Sunday, May 10, 2009
"Music" (Madonna) (2000)
N.B. This review was originally published on e-pinions.com in 2004 and the only addition I did was the rating.
"Rising From The Mosh Pit"
The curse for established pop stars is that fans accept them as thus and nothing else. As the cliche goes, "once you pop, you can't stop." Only a few, determined to show serious artistic intent, shrug off this fact and end up forcing dim witted fans to embrace their diversity as "art". Examples include peerless acts like Michael Jackson and Prince, with the most stunning case being the Beatles. How Ringo, John, Paul and George overcame their innocuous beginning to rule the world...should be studied in universities.
That's harsh. Most pop acts are very talented and use the genre just to get a toe-hold into the biz, but that small step becomes a vice-like grip once success is achieved. Some, like Jackson, never leave pop's heart but others, like Prince, eventually get bored and decide to rock the house in other ways. Note that these are all men. Women, on the other hand, have had it much harder. Fans have been molded to buy into their cosmetic appeal and pay less attention to what they were saying. And no woman has struggled with this divide more than Madonna.
No other female since has had to endure such scrutiny from both sides of a very heated coin. Many will say that she brought this upon herself; why, wasn't it she who clamoured for more, more, more? Wasn't she the one who shamelessly lapped up the good/bad publicity just to sell out records and her immortality? But even ardent supporters felt she went too far on "Erotica" with that steamy, bi-curious video and "Sex" book, yet Madonna was just reversing age-old roles and suffered for it. She was branded, not surprisingly , more by women who dared to do the very thing she was doing and getting away with it.
But from this the artist arose and staying the course was the way to prove us all wrong ; she was not going away or heading into obscurity. In fact she got a running start when , in 1994, an electronic-tinged single penned by Bjork, was included on her new album. "Bedtime Story" clearly intrigued her, cause all her material henceforth has been inclusive of nothing else.
As she started to pander to her techno needs though, she stuttered on her first full pledged album "Ray of Light" ,as her choice of producers left a lot to be desired. Marius DeVris and William Orbit failed to supply the opus with legs simply because they never rocked to begin with. But twice is the lucky charm as Madonna has pulled off stunning results with "Music".
Honestly, she's only ever had one great album before--no need to remind fans, you should know its name by now--, but a lot of great singles. Whole albums got muddled and there was no cohesion or "flow". But this is art in heavy doses and proportionality in even bigger ones.
"Music", the first track, swamps your ears, sucking up all the available space with a persistent bass and employing stylistic tricks. Oh, the synths and loops are relentless, courtesy of the enigmatic Mirawis, without whose help, I doubt Maddie would have pulled it off by herself.
"Impressive Instant" sways us to la,la clubland with an insane techno ride. Mirawis punishes us again with harsh sounds that sound better than "Skin". It even features a clincher-ending..."you're the one that I've been waiting for/ I don't even know your name." Could this really be Madonna?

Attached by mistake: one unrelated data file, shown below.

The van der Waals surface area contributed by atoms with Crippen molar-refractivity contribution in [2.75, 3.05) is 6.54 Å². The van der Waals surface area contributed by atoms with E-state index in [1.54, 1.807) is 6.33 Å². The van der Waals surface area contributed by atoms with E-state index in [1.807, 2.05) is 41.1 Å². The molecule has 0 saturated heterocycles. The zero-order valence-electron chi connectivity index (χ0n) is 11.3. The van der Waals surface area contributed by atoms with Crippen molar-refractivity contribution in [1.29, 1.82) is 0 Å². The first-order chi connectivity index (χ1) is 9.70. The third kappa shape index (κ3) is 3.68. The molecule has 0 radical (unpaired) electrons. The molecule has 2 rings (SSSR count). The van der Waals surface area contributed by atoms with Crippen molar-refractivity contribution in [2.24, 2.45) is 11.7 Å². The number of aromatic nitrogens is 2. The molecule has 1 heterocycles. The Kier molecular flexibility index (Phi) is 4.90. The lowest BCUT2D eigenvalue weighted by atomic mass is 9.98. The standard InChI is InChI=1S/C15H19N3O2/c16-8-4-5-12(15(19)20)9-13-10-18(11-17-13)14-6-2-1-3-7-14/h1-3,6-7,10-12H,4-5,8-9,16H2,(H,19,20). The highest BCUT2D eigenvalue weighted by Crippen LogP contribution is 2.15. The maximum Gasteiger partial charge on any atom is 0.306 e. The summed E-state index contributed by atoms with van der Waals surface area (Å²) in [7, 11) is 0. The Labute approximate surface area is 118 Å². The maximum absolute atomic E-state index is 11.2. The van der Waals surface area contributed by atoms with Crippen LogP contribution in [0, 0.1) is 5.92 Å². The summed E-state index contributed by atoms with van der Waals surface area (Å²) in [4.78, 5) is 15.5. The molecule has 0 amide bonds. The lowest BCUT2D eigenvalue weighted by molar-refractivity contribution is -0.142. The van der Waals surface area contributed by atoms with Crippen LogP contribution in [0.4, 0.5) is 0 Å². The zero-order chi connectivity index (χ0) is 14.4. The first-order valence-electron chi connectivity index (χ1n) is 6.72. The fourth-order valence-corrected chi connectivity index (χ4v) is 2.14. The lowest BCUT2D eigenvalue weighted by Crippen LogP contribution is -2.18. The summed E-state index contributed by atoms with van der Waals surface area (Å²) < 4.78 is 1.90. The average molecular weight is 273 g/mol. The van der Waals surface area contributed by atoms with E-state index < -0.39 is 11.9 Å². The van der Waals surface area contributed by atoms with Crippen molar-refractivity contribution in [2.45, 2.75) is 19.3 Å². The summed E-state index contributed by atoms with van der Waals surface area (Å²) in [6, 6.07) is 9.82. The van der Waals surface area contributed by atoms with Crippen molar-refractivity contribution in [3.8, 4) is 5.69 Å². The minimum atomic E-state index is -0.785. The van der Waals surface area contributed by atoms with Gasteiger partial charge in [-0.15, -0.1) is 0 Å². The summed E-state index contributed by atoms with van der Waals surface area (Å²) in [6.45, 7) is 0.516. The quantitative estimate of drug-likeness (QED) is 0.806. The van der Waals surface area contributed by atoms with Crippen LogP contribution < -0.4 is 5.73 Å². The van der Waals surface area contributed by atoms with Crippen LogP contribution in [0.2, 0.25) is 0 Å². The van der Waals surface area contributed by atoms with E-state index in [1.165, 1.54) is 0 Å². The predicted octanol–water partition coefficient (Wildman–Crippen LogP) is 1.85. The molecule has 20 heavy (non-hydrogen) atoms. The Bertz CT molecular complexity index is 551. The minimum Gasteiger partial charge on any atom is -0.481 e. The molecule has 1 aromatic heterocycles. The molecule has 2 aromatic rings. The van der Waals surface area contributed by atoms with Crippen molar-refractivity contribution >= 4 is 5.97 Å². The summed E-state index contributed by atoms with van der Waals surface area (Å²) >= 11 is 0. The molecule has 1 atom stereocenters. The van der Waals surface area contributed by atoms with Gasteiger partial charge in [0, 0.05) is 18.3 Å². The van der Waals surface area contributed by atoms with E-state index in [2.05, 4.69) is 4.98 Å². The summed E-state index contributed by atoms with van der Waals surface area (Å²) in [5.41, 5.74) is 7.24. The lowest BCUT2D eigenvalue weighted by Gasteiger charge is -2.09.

But amid all the revelry and triumph of creativity lies the issue of her pain and struggles and humility learned through her many experiences. Her highs are expressed on the poignant "I Deserve It", a surprising guitar-wielding affirmation of her happiness and subsequent marriage;"many miles, many roads I have traveled/fallen down on the way/many hearts, many years have unraveled/leading up to today." And she doesn't omit the lows either; "Nobody's Perfect" is a throw away back to a decade best forgotten, but "Gone" is spare and beautifully done, even if Orbit is on board for the ride. The lyrics give a haunting introspect into her life; "letting go/is not my thing/walk away/won't let it happen again/I'm not/I'm not very smart".
But we still love Maddie best when she's naughty. If she can't be good then at least she should be good at being bad. Sensuality is a clever deployed trick she used on hallmarks like "Justify My Love" and "Erotica". This album's lone "bad" song is also one of its most successful tracks. "What It Feels Like For A Girl" opens up with sarcasm, "...it's ok to be a boy/but for a boy to look like a girl is degrading/ cause you think that being a girl is degrading/but secretly you'd love to know what it's like/wouldn't you." Her message gets through with contrasted pretty music, but don't let the irony get lost on you. This track is more akin to "Where Life Begins" than any other track, and only Madonna dare encase such controversial topics like fellatio and gender-bendering in bold packaging.
Yet, the most satisfying track is "Paradise(Not For Me)". Its pace grows maddeningly until it actually mutates in mid-sentences. Unheard of from pop singers, even more so the shameless Bjork-like drawl used on lines like, "I was so blind/I could not see/ your paradise/is not for me." It even packs in a little French for good measure...brilliant. This tune will make electronic-heads realize that she may be serious after all.
The only bad footing is the free reign given to Orbit. His two tracks, "Amazing" and "Runaway Lover", are flat, pointless and best not mentioned. Not even remixing can cleanse or purge the damned things. But one small misstep is counterbalanced by her many big strides forward into the great beyond called uncertainty.